There is no doubt that the million of Syrians who were forced to
leave their country during the last two and a half years face
several problems in finding sufficient support to get on with their
lives and escape the terror of war. In order to urge Syrian
entrepreneurs running their businesses abroad to help refugees
looking for job opportunities and entrepreneurs who need funding,
Syrian citizen Ahmed
Edilbi launched Dubarah from Dubai
In the first hour of its launch, 3,000 fans liked the site; today, with 110,000 registered job seekers, 7,300 jobs offered, and 34,000 Facebook fans, Dubarah is the biggest- likely the only- job portal focused on solving a critical and growing problem for Syria's citizens.
Edilbi says “the idea for the website came up when I got several phone calls from his Syrian friends newly arrived to Dubai seeking help to find a job. I was feeling bad because I couldn’t help them at all.” Hence he named the portal after the Syrian term “dubarah,” which is used when meeting someone's request; those who say “I have your dubarah” mean, “relax, I have the solution for your problem.”
The network is designed not just to meet the needs of Syrian
refugees but also to encourage entrepreneurship in its “investment
opportunities” section. There, anyone who has an idea or an
investment opportunity can present his project to find a Syrian
partner or funder. Funders can also present their demands and
readiness to finance ideas or projects.
Currently, the platform has listed around 323 funding opportunities and 456 partnership opportunities on the website. Several people have found jobs via its job opportunities section, which works like a typical classifieds site, but most of them prefer not to reveal details given their politically sensitive context, Edilbi says.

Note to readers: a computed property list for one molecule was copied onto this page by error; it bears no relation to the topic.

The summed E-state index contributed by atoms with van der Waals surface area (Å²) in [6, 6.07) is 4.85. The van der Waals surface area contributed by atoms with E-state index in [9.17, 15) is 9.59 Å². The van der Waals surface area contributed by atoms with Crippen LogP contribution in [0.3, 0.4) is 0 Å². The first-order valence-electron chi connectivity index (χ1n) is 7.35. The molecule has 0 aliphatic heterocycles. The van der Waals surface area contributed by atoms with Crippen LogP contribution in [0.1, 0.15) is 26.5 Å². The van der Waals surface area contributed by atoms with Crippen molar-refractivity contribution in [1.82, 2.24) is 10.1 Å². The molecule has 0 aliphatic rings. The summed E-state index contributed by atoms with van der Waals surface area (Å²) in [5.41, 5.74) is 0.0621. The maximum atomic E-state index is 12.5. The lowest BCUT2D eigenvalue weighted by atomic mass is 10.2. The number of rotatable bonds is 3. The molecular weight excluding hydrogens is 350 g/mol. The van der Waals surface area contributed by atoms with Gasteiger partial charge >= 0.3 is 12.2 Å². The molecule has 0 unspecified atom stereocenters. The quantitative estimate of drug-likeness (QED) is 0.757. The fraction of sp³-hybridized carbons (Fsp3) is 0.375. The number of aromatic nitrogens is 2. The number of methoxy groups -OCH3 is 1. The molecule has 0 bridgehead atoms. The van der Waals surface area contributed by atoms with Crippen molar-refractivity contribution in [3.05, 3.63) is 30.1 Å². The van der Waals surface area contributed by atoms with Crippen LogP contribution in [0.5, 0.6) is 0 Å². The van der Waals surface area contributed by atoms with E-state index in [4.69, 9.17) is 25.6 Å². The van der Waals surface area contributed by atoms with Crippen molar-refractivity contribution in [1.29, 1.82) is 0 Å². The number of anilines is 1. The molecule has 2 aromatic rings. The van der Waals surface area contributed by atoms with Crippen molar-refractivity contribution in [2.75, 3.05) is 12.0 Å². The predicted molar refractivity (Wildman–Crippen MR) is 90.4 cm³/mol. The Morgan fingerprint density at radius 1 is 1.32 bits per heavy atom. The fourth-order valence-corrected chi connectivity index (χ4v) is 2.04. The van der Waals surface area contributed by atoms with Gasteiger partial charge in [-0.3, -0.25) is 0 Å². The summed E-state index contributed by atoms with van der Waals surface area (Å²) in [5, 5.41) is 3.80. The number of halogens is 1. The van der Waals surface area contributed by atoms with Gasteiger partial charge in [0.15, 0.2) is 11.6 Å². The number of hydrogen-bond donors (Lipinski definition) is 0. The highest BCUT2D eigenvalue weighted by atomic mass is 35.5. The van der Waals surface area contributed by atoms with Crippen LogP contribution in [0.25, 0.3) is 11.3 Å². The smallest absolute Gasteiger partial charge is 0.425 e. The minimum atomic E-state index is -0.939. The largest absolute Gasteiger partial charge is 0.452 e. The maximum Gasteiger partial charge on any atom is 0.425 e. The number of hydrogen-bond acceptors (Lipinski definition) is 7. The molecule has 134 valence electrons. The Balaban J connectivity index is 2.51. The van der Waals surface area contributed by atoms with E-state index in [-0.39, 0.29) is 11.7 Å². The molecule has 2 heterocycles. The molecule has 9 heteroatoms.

The site also offers a "Gharbatly
guide," where Syrian expatriates present a
summary of their experiences and perspective on housing and living
conditions in specific countries to help those thinking of moving
out of Syria.
The Dubarah team consists of a group of young Syrians that work purely on a volunteer basis, united by a desire to help their fellow citizens. Depending on their day jobs for income, they divide up Dubarah's site work according to their skills, handling website development and management, follow up, assistance requests, and social media updates.
Idelby thinks that the team is wonderful and says, "we started as a small team and gradually expanded. Our team now consists of 10 volunteers supported by a network of 460 Syrians in 32 countries. They all have various ideas and beliefs but are united around the will to help every Syrian whatever his ideas or beliefs are.”
Currently, the site's biggest challenges are its need for
funding, especially given its growing popularity. Thus far, the
team hasn't created a business plan or revenue stream; the site
relies on donations, and uses social media for its advertising as
it can't afford paid advertising (and clearly has grown an organic
userbase thanks to a huge need in the market).
The team is also clear that Dubarah is for all Syrians, regardless of political affiliation, a stand which has also made it difficult to secure funding. Edilbi explains that the “only future solution is to open the door of donation on the website for everyone who is willing to support this idea to develop our services and increase efficiency in helping Syrians.”